Faithless Electors In Washington State Actually Went Rogue — REPORT

LOS ANGELES, CA - NOVEMBER 12: Protesters pass through a tunnel as the march in reaction to the upset election of Republican Donald Trump over Democrat Hillary Clinton in the race for President of the United States on November 12, 2016 in Los Angeles, California, United States. Hundreds of Angelenos have been arrested in recent days and some have vandalized property but the vast majority of the thousands of protesters have remain peaceful. (Photo by David McNew/Getty Images)
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On Monday, as electors around the country gathered to cast their ballots for president and vice president of the United States, there have been a few instance of faithless electors, or attempted faithless electors. According to reports, Washington state had four faithless electors. According to Ed Pilkington of Guardian US, three of these faithless electors cast their vote for Colin Powell. The fourth faithless elector voted for "Faith Spotted Eagle."

Hillary Clinton won Washington state with 54.4 percent of the popular vote. It has 12 electoral votes, and in a typical circumstance, all 12 would have gone for Clinton. However, according to the latest reports, a third of Democratic electors voted for an alternative. Graham Johnson, a reporter for KIRO-TV in Seattle, reported that four of the Washington state electors also did not vote for Tim Kaine, Clinton's running mate, for vice president. Instead, one went to Massachusetts Sen. Elizabeth Warren, one went to Maine Sen. Susan Collins, one went to Washington Sen. Maria Cantwell, and one went to environmentalist Winona LaDuke.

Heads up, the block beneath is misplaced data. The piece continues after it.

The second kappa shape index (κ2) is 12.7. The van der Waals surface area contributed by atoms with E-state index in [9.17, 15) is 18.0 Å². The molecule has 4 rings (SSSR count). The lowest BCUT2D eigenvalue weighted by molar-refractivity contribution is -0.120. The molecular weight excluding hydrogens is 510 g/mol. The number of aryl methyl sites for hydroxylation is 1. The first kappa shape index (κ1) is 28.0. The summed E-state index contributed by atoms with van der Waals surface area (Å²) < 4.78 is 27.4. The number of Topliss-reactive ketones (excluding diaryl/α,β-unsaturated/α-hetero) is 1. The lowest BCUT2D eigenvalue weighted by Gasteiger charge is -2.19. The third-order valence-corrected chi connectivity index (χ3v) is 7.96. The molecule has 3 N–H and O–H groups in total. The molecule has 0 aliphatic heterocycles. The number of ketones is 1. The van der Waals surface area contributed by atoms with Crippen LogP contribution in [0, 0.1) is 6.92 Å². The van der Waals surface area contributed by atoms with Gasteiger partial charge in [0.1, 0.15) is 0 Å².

According to a western Washington state NBC affiliate, two of the four electors were part of the Hamilton Electors, the group that tried to convince Republican electors to not vote for Donald Trump. According to the affiliate, around 400 people had gathered outside the statehouse to show support for the Hamilton Electors' efforts.

When all was said and done on Monday, more Democratic electors (tried) to go rogue than Republican ones. NPR reported that seven Democratic electors voted or attempted not to vote for the party's nominee, while just two Republicans from Texas defecting. One was Chris Suprun, who had written an op-ed in the New York Times declaring that he would not vote for Trump. Suprun voted for Ohio Gov. John Kasich, instead. Another Texas elector who was not yet identified at the time of writing voted for Rep. Ron Paul, according to the Texas Tribune.

Different states have different penalties for electors who refuse to vote for the candidate to which they are bound. According to FairVote, the penalty in Washington state for an elector who does not vote for the party's candidate is a potential fine of up to $1,000.  However, the vote is still counted. Ultimately, though, Trump still left the day with more than 270 Electoral College  votes.

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